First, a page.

Paper came one pill away from killing my 91-year-old mom. Only through luck did we dodge a medical error that could have extinguished a life that survived the Great Depression, World War II, polio epidemics, the birth of two children, the Cold War, the loss of her husband, and more than 60 years of employment. Up until her admission on May 7th, she never experienced being an ill patient in a hospital.
Mom was admitted to a hospital affiliated with her cardiologist located in Westchester, New York, a location close to the home of my sister, a trained endocrinologist with more than 20 years of clinical experience. After treatment for an upper respiratory infection, urinary tract infection, and symptoms of viral pericarditis, Mom was discharged to my sister’s home.
After a week of rest, she returned to Westchester for continued recuperation with my sister. Unfortunately, her condition worsened after a few days, leading her physician to re-admit her to the hospital. At the conclusion of a few days of further tests and treatment, she was transferred to the hospital’s co-located rehabilitation facility for several days to continue her treatments in a less acute care setting. Due to the lack of availability of required therapy over the upcoming Memorial Day weekend, we collectively decided to have Mom discharged to my sister’s home where she could receive better care.
Holiday Weekend Dangers
As Mom suffered from new onset of intermittent atrial fibrillation, the physicians prescribed Pradaxa, an anticoagulation therapy drug that greatly reduces the probability of stroke in patients suffering from atrial fibrillation. The decision to discharge my mom on the Friday before a holiday weekend immediately proved problematic. Pradaxa at the 75 mg dose was unavailable in several pharmacies in the area around the hospital.
Over a 2-hour period, working with a very helpful social worker in the hospital, we convinced the outpatient hospital pharmacy to fill a prescription for the drug. While my sister prepared Mom for discharge, I rushed down to the pharmacy with the paper prescription for 75 mg of Pradaxa. With the prescription bag in hand, I rushed up to meet my mom and sister to help them prepare for discharge.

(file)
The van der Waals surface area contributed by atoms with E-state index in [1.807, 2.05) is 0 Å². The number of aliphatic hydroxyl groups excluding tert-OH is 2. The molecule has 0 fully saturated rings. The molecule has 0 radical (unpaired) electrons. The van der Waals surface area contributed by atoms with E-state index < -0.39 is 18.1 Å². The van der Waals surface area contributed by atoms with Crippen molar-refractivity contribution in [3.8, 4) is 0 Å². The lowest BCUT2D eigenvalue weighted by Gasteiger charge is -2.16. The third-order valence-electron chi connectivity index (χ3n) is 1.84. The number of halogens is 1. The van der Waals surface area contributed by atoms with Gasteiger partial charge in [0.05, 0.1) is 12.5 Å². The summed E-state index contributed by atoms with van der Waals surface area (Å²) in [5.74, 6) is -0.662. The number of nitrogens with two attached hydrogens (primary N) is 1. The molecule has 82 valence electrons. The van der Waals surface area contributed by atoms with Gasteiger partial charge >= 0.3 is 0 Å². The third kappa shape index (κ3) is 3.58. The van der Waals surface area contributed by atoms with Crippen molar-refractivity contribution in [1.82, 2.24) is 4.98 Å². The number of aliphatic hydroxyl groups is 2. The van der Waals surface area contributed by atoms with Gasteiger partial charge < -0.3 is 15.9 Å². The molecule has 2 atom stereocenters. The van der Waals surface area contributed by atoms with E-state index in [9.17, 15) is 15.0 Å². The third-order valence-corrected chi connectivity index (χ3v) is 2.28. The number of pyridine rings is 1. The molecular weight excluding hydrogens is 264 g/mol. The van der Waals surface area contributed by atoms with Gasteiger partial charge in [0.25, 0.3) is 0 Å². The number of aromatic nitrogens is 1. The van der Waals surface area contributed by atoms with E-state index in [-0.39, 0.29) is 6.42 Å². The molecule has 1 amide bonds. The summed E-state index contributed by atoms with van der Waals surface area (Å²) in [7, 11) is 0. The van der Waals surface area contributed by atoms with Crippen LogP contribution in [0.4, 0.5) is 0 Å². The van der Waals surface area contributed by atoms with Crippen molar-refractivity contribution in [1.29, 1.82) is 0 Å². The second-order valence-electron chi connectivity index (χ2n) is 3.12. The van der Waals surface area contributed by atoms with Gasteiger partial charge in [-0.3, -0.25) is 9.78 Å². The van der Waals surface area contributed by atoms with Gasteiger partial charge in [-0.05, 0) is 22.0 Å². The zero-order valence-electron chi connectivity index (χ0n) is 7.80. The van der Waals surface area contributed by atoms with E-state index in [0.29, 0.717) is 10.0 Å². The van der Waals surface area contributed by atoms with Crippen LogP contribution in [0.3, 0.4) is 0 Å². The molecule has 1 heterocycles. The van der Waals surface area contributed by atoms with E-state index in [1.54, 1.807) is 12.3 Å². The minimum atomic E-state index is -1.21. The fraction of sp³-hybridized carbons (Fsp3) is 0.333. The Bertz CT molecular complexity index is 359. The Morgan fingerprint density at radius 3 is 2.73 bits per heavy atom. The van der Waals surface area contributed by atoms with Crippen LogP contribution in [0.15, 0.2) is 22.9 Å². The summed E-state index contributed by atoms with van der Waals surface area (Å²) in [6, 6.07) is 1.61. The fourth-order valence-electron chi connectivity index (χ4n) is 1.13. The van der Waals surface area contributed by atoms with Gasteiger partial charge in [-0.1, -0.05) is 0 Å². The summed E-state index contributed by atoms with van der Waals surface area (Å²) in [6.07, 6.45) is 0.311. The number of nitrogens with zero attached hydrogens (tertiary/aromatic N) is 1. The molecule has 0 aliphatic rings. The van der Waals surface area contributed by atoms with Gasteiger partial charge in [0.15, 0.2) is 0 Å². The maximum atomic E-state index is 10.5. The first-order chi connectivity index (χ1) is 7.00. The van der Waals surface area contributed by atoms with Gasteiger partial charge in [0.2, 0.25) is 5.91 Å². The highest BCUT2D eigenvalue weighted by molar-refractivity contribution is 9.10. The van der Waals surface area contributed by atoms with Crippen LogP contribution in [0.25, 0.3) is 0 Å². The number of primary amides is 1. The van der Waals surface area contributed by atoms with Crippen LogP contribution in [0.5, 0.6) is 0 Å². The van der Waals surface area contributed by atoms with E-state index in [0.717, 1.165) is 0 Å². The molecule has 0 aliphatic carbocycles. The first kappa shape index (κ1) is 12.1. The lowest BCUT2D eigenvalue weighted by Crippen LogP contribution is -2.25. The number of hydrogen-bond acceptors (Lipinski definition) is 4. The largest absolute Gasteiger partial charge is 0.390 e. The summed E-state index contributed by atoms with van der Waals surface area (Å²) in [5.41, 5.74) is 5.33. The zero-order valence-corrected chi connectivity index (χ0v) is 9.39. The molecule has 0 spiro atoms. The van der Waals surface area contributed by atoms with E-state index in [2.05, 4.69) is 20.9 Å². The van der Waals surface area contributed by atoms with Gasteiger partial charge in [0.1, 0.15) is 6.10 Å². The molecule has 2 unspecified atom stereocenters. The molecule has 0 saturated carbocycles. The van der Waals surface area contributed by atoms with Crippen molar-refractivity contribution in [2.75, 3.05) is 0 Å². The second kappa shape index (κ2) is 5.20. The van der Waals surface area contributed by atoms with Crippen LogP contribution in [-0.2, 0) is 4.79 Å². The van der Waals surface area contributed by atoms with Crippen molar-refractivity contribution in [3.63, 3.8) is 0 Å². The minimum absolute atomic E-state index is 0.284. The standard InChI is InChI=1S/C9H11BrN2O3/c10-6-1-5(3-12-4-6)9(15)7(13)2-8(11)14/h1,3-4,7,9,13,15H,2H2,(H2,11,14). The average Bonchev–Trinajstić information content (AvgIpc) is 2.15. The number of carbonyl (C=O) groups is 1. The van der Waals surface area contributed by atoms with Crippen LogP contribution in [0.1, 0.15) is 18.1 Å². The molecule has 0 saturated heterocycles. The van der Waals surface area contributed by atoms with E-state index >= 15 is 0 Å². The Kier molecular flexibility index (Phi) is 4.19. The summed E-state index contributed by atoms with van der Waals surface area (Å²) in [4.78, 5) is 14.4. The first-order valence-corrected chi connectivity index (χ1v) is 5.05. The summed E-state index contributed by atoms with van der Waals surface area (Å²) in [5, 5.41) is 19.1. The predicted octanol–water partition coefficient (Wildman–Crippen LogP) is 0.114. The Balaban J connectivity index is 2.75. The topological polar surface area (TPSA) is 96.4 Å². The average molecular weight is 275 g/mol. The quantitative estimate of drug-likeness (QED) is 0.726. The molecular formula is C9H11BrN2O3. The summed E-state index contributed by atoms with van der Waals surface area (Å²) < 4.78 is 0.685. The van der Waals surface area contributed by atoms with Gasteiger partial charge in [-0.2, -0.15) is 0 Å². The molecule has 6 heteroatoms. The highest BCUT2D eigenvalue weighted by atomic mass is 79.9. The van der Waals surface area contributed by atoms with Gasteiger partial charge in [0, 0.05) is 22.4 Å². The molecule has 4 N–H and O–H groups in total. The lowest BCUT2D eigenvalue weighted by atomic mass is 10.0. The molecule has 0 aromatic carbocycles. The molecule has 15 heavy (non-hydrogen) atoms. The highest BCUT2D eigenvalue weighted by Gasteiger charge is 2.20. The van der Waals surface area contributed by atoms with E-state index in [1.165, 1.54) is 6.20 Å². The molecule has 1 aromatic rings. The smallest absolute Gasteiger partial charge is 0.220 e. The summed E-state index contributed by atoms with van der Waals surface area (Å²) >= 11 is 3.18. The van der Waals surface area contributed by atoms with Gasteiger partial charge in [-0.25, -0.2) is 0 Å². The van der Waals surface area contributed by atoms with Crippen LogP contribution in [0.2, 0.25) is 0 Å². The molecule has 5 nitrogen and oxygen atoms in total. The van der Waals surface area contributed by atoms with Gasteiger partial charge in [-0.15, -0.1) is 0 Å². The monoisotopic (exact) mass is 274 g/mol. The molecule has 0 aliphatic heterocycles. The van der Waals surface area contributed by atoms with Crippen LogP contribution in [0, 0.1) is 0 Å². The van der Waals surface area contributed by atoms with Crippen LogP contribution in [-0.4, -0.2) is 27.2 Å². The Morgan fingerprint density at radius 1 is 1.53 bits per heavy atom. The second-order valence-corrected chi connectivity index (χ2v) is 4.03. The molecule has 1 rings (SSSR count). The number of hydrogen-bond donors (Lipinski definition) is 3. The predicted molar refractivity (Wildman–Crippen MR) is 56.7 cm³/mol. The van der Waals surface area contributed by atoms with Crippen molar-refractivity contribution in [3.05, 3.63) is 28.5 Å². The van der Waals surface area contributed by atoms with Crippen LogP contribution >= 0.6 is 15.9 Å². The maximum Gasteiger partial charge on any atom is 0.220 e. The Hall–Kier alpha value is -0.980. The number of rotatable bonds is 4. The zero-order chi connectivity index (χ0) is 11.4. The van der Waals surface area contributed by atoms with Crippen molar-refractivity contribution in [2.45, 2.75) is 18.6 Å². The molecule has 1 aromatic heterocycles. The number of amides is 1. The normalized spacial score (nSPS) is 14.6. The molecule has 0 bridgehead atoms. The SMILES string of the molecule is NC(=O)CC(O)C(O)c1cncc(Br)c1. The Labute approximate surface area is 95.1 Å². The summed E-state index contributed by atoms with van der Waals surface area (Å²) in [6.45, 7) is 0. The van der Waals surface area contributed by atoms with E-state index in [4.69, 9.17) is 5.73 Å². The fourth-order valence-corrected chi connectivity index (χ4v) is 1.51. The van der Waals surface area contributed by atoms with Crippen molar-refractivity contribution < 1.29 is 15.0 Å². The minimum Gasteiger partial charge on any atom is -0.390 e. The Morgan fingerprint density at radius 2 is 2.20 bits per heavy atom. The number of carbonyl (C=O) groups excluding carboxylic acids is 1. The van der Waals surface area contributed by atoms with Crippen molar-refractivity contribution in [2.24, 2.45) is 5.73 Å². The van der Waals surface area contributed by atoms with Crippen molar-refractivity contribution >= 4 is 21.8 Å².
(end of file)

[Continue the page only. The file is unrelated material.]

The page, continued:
I handed the prescription to my sister who promptly opened the packaging and looked at the bottle of meds. “This is wrong”, she shouted. “Mom should be on 75 mg not 150 mg.”
Although the prescription was written correctly, the pharmacy dispensed the wrong dose. Knowing my mom had just dodged a potentially fatal medication error, I promptly returned to the pharmacy with the incorrect mediation in hand and explained to the pharmacist what happened. All color left his face as he began to apologize profusely. He just experienced a sentinel event that required immediate and complete reporting.
Anatomy of an Error
Reviewing the sequence of events surrounding the medical error, it becomes clear how it occurred. Although the handwritten prescription was legible and correctly written for 75 mg of Pradaxa, the pharmacist mistakenly selected an unopened, 60 capsule bottle of Pradaxa 150 mg to fill Mom’s prescription. He then placed the medication in a sealed paper bag, attaching the prescription receipt to it. Had the hospital been equipped with ePrescribing and an electronic medication administration system, the system would have immediately alerted the pharmacist of the dosing error. The scanned barcode of the bottle of 150 mg of Pradaxa would not have matched the expected barcode of a bottle of 75 mg capsules.
Going forward I will never allow anyone I know to be treated in a facility that bases its medical care on dangerous paper-based processes. Nor should any American ever be subjected to such inferior care. If we continue our efforts to promote and properly deploy healthcare information technology, this soon will be true.
Excerpts from: Say No to Paper. PSQH, July/ August, 2011